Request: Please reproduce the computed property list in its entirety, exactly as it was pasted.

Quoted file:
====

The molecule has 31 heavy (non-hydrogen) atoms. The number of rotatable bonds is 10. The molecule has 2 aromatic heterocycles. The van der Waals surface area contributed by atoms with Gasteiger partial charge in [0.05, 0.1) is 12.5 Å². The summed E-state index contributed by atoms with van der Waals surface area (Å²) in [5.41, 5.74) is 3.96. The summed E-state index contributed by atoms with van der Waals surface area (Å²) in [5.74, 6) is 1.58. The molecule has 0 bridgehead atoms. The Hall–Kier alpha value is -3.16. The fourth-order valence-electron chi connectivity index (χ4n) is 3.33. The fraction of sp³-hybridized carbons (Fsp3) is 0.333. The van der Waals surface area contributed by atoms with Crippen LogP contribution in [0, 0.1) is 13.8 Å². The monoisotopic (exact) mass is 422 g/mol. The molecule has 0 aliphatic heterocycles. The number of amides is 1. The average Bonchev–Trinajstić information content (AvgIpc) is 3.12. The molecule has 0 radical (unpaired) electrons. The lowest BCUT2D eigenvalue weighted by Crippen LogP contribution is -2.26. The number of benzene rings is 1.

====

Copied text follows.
The molecule has 31 heavy (non-hydrogen) atoms. The number of rotatable bonds is 10. The molecule has 2 aromatic heterocycles. The van der Waals surface area contributed by atoms with Gasteiger partial charge in [0.05, 0.1) is 12.5 Å². The summed E-state index contributed by atoms with van der Waals surface area (Å²) in [5.41, 5.74) is 3.96. The summed E-state index contributed by atoms with van der Waals surface area (Å²) in [5.74, 6) is 1.58. The molecule has 0 bridgehead atoms. The Hall–Kier alpha value is -3.16. The fourth-order valence-electron chi connectivity index (χ4n) is 3.33. The fraction of sp³-hybridized carbons (Fsp3) is 0.333. The van der Waals surface area contributed by atoms with Crippen LogP contribution in [0, 0.1) is 13.8 Å². The monoisotopic (exact) mass is 422 g/mol. The molecule has 0 aliphatic heterocycles. The number of amides is 1. The average Bonchev–Trinajstić information content (AvgIpc) is 3.12. The molecule has 0 radical (unpaired) electrons. The lowest BCUT2D eigenvalue weighted by Crippen LogP contribution is -2.26. The number of benzene rings is 1.